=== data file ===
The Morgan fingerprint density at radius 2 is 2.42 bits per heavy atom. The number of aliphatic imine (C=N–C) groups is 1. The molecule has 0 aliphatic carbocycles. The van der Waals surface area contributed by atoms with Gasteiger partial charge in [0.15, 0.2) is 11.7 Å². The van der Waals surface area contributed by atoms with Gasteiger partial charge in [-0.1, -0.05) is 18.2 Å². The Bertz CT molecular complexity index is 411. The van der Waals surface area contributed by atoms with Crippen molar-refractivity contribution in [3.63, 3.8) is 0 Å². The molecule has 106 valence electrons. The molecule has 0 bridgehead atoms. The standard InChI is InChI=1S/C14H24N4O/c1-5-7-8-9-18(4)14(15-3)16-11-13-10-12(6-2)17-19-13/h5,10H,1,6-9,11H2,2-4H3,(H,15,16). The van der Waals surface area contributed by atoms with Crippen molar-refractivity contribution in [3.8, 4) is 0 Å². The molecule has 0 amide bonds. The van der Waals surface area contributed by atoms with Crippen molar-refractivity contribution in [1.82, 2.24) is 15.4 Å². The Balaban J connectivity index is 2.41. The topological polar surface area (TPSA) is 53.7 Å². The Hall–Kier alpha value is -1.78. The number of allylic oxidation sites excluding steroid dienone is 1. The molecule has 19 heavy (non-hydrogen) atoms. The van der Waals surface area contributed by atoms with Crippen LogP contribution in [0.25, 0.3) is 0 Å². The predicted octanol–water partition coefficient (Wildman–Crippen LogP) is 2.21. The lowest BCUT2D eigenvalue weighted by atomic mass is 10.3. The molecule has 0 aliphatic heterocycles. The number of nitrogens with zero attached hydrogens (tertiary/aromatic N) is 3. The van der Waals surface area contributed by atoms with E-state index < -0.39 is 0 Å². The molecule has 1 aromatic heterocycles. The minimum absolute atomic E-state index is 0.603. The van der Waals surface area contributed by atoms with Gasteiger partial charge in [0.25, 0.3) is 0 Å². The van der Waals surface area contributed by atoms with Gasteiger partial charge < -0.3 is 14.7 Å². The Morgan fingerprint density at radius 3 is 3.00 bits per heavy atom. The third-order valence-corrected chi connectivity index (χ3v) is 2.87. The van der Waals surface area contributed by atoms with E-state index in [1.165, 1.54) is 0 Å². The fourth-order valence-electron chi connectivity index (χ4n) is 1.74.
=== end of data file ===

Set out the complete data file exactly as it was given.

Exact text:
The Morgan fingerprint density at radius 2 is 2.42 bits per heavy atom. The number of aliphatic imine (C=N–C) groups is 1. The molecule has 0 aliphatic carbocycles. The van der Waals surface area contributed by atoms with Gasteiger partial charge in [0.15, 0.2) is 11.7 Å². The van der Waals surface area contributed by atoms with Gasteiger partial charge in [-0.1, -0.05) is 18.2 Å². The Bertz CT molecular complexity index is 411. The van der Waals surface area contributed by atoms with Crippen molar-refractivity contribution in [3.63, 3.8) is 0 Å². The molecule has 106 valence electrons. The molecule has 0 bridgehead atoms. The standard InChI is InChI=1S/C14H24N4O/c1-5-7-8-9-18(4)14(15-3)16-11-13-10-12(6-2)17-19-13/h5,10H,1,6-9,11H2,2-4H3,(H,15,16). The van der Waals surface area contributed by atoms with Crippen molar-refractivity contribution in [3.8, 4) is 0 Å². The molecule has 0 amide bonds. The van der Waals surface area contributed by atoms with Crippen molar-refractivity contribution in [1.82, 2.24) is 15.4 Å². The Balaban J connectivity index is 2.41. The topological polar surface area (TPSA) is 53.7 Å². The Hall–Kier alpha value is -1.78. The number of allylic oxidation sites excluding steroid dienone is 1. The molecule has 19 heavy (non-hydrogen) atoms. The van der Waals surface area contributed by atoms with Crippen LogP contribution in [0.25, 0.3) is 0 Å². The predicted octanol–water partition coefficient (Wildman–Crippen LogP) is 2.21. The lowest BCUT2D eigenvalue weighted by atomic mass is 10.3. The molecule has 0 aliphatic heterocycles. The number of nitrogens with zero attached hydrogens (tertiary/aromatic N) is 3. The van der Waals surface area contributed by atoms with E-state index < -0.39 is 0 Å². The molecule has 1 aromatic heterocycles. The minimum absolute atomic E-state index is 0.603. The van der Waals surface area contributed by atoms with Gasteiger partial charge in [0.25, 0.3) is 0 Å². The van der Waals surface area contributed by atoms with Gasteiger partial charge < -0.3 is 14.7 Å². The Morgan fingerprint density at radius 3 is 3.00 bits per heavy atom. The third-order valence-corrected chi connectivity index (χ3v) is 2.87. The van der Waals surface area contributed by atoms with E-state index in [1.165, 1.54) is 0 Å². The fourth-order valence-electron chi connectivity index (χ4n) is 1.74.